Emerging Quantum Systems

Defects in Quantum Diamond

Solid-state quantum material systems have the potential to disrupt the areas of quantum sensing, computing, and communication while operating at room temperature. In particular, quantum color centers based on nitrogen-vacancy (NV) defects are one of the most developed platforms and exhibit one of the longest relaxation times of any solid-state system under ambient conditions. In order to realize the potential of solid-state materials in quantum technology and beyond, significant progress must be made in the scalable growth, chemical design, and photophysical understanding of defects in various materials. Therefore, I am developing new methods to synthesize, grow, and characterize a prototypical defect system, NV centers in quantum diamond. Specifically, I have been chemically designing diamond to achieve new benchmarks in NV coherence times and quantum magnetometer sensitivity. (Photo Courtesy: MIT-LL)


Exciton-polaritons are a hybrid state of light and matter and are one of the most promising routes to realize quantum optoelectronic devices at room temperature. In particular, they are a quantum playground for exploring Bose-Einstein condensation, superfluidity, quantum vortices, and quantum entanglement. Polaritons emerge from the strong interactions of electronic transitions with confined electromagnetic fields and offer entirely new directions in chemistry including the ability to perform remote chemistry, inhibit or accelerate reaction kinetics, and modify electronic structure and energy transfer rates.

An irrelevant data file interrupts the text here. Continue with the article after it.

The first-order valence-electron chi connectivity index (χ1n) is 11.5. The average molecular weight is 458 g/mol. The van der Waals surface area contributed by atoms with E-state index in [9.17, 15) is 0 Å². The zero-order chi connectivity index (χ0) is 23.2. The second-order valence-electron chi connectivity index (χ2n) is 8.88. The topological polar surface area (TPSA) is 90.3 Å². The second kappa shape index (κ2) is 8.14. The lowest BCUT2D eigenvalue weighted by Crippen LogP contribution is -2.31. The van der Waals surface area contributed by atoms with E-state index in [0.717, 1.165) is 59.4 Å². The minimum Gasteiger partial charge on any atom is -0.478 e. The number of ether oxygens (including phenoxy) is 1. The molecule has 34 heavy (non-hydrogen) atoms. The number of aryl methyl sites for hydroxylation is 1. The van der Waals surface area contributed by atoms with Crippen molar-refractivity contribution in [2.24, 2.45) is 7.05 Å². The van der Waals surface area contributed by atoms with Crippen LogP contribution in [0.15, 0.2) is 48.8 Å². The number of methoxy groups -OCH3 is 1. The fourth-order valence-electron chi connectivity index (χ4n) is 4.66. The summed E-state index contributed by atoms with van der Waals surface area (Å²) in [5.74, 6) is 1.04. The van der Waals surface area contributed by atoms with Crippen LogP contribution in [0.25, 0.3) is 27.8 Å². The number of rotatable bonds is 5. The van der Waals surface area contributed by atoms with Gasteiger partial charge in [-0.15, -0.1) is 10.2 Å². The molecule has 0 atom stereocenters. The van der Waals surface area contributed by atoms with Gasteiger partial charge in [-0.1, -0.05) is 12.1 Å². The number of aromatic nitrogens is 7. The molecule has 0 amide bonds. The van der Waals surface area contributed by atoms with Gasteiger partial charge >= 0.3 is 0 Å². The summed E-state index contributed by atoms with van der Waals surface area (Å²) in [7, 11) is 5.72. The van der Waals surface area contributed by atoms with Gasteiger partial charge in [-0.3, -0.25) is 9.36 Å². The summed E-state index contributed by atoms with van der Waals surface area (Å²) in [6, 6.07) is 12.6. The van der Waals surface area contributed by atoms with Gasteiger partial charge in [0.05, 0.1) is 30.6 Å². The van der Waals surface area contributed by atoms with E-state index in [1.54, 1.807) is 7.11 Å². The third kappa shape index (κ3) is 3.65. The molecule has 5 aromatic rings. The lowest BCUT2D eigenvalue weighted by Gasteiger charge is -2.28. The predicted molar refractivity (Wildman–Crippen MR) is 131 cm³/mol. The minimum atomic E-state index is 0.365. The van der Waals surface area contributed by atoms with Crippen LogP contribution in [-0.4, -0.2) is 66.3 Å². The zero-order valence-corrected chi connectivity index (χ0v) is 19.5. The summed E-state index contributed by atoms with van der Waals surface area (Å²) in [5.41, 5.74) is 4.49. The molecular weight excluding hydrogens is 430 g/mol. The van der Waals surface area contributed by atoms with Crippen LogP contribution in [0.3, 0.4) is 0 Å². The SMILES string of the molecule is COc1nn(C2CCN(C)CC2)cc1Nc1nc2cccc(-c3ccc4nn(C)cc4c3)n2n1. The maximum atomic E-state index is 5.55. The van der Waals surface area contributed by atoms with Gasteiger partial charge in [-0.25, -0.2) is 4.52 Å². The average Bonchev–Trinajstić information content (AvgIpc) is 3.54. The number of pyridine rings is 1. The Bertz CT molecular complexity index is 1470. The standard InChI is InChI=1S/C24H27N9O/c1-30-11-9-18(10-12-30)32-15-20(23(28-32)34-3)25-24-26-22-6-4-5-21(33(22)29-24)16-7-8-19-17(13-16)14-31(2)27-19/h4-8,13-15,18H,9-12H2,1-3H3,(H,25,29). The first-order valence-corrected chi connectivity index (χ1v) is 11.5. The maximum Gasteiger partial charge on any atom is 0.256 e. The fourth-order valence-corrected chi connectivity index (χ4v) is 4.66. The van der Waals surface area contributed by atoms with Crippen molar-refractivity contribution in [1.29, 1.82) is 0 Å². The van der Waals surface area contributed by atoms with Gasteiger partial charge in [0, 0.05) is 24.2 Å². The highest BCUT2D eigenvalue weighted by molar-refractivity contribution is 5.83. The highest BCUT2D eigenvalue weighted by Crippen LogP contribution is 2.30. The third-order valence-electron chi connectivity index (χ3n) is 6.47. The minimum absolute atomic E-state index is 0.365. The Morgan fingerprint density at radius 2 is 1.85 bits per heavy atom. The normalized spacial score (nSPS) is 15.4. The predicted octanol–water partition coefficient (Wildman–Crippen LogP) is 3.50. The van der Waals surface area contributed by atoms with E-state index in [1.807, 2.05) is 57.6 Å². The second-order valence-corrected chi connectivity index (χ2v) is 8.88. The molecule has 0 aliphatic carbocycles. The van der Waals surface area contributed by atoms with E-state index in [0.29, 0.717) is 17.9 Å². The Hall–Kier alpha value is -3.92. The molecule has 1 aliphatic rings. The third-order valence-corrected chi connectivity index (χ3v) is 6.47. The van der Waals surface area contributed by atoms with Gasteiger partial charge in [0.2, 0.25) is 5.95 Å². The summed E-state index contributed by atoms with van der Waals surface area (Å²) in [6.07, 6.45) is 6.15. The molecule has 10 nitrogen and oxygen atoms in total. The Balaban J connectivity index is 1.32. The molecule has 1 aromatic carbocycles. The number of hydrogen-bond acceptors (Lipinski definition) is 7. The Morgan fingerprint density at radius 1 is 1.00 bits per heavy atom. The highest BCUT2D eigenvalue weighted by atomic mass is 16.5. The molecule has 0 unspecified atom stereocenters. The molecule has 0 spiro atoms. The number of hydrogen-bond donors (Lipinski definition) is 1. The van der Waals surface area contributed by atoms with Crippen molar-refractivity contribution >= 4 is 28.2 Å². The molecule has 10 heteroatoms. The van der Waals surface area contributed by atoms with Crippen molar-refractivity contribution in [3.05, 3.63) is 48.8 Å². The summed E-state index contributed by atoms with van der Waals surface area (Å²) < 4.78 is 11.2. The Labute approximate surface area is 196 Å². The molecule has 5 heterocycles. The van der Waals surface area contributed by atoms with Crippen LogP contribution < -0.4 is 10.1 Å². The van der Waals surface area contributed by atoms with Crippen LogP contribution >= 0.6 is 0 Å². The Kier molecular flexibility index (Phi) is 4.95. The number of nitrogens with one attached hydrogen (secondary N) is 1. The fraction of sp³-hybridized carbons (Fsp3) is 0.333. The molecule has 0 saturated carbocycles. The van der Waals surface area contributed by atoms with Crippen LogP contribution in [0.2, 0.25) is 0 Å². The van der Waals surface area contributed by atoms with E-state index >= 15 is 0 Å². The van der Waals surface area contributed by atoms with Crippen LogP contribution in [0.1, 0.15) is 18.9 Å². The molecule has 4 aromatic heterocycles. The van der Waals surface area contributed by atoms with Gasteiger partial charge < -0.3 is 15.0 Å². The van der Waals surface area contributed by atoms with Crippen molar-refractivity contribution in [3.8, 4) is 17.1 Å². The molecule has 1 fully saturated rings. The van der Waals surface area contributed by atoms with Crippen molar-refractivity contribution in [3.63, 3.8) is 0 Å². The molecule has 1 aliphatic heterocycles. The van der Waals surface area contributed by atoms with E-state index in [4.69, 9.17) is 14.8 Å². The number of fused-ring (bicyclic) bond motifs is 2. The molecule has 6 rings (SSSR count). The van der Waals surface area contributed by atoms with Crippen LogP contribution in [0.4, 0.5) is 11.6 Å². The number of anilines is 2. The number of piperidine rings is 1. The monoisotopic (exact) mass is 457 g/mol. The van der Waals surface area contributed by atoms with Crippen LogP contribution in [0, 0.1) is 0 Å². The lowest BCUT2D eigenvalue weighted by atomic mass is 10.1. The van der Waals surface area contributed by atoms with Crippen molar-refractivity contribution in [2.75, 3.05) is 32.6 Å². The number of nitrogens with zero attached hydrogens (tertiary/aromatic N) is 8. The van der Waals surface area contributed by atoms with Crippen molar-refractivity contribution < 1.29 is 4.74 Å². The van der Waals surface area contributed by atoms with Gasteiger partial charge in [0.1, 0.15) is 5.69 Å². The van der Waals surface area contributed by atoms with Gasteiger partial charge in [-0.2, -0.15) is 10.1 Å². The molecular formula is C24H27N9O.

Currently, I am pursuing the unique properties of exciton-polaritons through a materials chemistry perspective. Specifically, how can the matter component (exciton) of this hybrid quasiparticle be tuned to enable polaritons with controllable lifetimes, propagation lengths, interaction strengths, and condensation thresholds. I believe that fine control of excitons will result in several key advancements in conducting new types of reactions using polariton chemistry; entirely different platforms for efficient lighting, sensing, and energy conversion; and unparalleled performance for a host of room-temperature quantum optoelectronic devices including moveable quantum sensors and single photon quantum emitters.

Related Publications:

 §Corresponding Authors: Laitz, M.; Kaplan, A.E.K.; Deschamps, J.; Barotov, U.; Proppe, A.H.; García-Benito, I.; Osherov, A.; Grancini, G.; deQuilettes, D.W.§; Nelson, K.; Bawendi, M.; Bulović, V.§ “Uncovering Temperature-Dependent Exciton-Polariton Relaxation Mechanisms in Perovskites.”, 2022, submitted. https://arxiv.org/abs/2203.13816